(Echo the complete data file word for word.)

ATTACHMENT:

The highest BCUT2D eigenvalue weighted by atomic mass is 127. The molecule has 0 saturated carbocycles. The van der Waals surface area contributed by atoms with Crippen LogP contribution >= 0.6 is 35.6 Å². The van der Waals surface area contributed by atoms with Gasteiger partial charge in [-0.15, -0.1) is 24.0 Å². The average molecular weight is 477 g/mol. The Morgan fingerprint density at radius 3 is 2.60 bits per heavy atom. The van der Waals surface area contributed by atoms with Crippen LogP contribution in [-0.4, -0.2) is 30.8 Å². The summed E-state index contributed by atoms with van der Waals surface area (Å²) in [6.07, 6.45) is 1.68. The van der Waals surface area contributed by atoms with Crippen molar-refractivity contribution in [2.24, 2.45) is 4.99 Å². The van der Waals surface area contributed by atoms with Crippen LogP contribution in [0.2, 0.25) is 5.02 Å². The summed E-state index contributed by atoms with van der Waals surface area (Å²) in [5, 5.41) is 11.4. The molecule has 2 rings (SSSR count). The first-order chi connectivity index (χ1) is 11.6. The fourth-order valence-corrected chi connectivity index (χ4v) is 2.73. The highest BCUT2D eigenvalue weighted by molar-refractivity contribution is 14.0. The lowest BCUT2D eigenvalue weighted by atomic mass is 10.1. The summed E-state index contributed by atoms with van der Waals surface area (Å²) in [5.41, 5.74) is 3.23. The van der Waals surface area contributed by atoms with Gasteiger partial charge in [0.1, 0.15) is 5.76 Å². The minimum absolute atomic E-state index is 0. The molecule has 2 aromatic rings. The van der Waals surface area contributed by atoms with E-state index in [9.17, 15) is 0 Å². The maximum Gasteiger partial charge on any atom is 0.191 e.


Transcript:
The highest BCUT2D eigenvalue weighted by atomic mass is 127. The molecule has 0 saturated carbocycles. The van der Waals surface area contributed by atoms with Crippen LogP contribution >= 0.6 is 35.6 Å². The van der Waals surface area contributed by atoms with Gasteiger partial charge in [-0.15, -0.1) is 24.0 Å². The average molecular weight is 477 g/mol. The Morgan fingerprint density at radius 3 is 2.60 bits per heavy atom. The van der Waals surface area contributed by atoms with Crippen LogP contribution in [-0.4, -0.2) is 30.8 Å². The summed E-state index contributed by atoms with van der Waals surface area (Å²) in [6.07, 6.45) is 1.68. The van der Waals surface area contributed by atoms with Crippen molar-refractivity contribution in [2.24, 2.45) is 4.99 Å². The van der Waals surface area contributed by atoms with Crippen LogP contribution in [0.2, 0.25) is 5.02 Å². The summed E-state index contributed by atoms with van der Waals surface area (Å²) in [5, 5.41) is 11.4. The molecule has 2 rings (SSSR count). The first-order chi connectivity index (χ1) is 11.6. The fourth-order valence-corrected chi connectivity index (χ4v) is 2.73. The highest BCUT2D eigenvalue weighted by molar-refractivity contribution is 14.0. The lowest BCUT2D eigenvalue weighted by atomic mass is 10.1. The summed E-state index contributed by atoms with van der Waals surface area (Å²) in [5.41, 5.74) is 3.23. The van der Waals surface area contributed by atoms with Gasteiger partial charge in [0.1, 0.15) is 5.76 Å². The minimum absolute atomic E-state index is 0. The molecule has 2 aromatic rings. The van der Waals surface area contributed by atoms with E-state index in [9.17, 15) is 0 Å². The maximum Gasteiger partial charge on any atom is 0.191 e.